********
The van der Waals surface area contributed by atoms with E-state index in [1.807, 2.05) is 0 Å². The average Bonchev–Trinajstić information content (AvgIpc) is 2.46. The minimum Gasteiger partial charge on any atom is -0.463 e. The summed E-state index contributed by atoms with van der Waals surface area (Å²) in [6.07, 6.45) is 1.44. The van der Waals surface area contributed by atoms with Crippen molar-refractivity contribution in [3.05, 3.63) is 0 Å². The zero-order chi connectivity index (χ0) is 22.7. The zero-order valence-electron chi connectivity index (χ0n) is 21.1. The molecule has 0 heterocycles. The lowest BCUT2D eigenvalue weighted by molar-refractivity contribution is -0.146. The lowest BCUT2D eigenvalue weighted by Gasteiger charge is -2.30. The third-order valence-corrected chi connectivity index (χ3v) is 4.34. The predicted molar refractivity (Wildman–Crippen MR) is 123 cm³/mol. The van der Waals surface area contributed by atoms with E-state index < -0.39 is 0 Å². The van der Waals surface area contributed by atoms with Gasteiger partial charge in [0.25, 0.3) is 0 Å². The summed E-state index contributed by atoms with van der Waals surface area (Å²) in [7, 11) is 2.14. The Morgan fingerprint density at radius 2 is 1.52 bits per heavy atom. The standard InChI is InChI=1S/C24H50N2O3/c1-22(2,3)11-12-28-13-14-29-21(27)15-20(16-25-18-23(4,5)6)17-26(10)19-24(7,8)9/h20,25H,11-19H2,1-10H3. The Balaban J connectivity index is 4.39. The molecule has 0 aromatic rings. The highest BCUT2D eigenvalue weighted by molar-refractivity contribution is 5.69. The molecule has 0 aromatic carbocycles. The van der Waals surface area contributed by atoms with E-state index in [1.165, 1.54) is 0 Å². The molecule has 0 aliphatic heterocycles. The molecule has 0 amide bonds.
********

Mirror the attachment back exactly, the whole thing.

The van der Waals surface area contributed by atoms with E-state index in [1.807, 2.05) is 0 Å². The average Bonchev–Trinajstić information content (AvgIpc) is 2.46. The minimum Gasteiger partial charge on any atom is -0.463 e. The summed E-state index contributed by atoms with van der Waals surface area (Å²) in [6.07, 6.45) is 1.44. The van der Waals surface area contributed by atoms with Crippen molar-refractivity contribution in [3.05, 3.63) is 0 Å². The zero-order chi connectivity index (χ0) is 22.7. The zero-order valence-electron chi connectivity index (χ0n) is 21.1. The molecule has 0 heterocycles. The lowest BCUT2D eigenvalue weighted by molar-refractivity contribution is -0.146. The lowest BCUT2D eigenvalue weighted by Gasteiger charge is -2.30. The third-order valence-corrected chi connectivity index (χ3v) is 4.34. The predicted molar refractivity (Wildman–Crippen MR) is 123 cm³/mol. The van der Waals surface area contributed by atoms with E-state index < -0.39 is 0 Å². The van der Waals surface area contributed by atoms with Gasteiger partial charge in [0.25, 0.3) is 0 Å². The summed E-state index contributed by atoms with van der Waals surface area (Å²) in [7, 11) is 2.14. The Morgan fingerprint density at radius 2 is 1.52 bits per heavy atom. The standard InChI is InChI=1S/C24H50N2O3/c1-22(2,3)11-12-28-13-14-29-21(27)15-20(16-25-18-23(4,5)6)17-26(10)19-24(7,8)9/h20,25H,11-19H2,1-10H3. The Balaban J connectivity index is 4.39. The molecule has 0 aromatic rings. The highest BCUT2D eigenvalue weighted by molar-refractivity contribution is 5.69. The molecule has 0 aromatic carbocycles. The van der Waals surface area contributed by atoms with E-state index in [1.165, 1.54) is 0 Å². The molecule has 0 aliphatic heterocycles. The molecule has 0 amide bonds.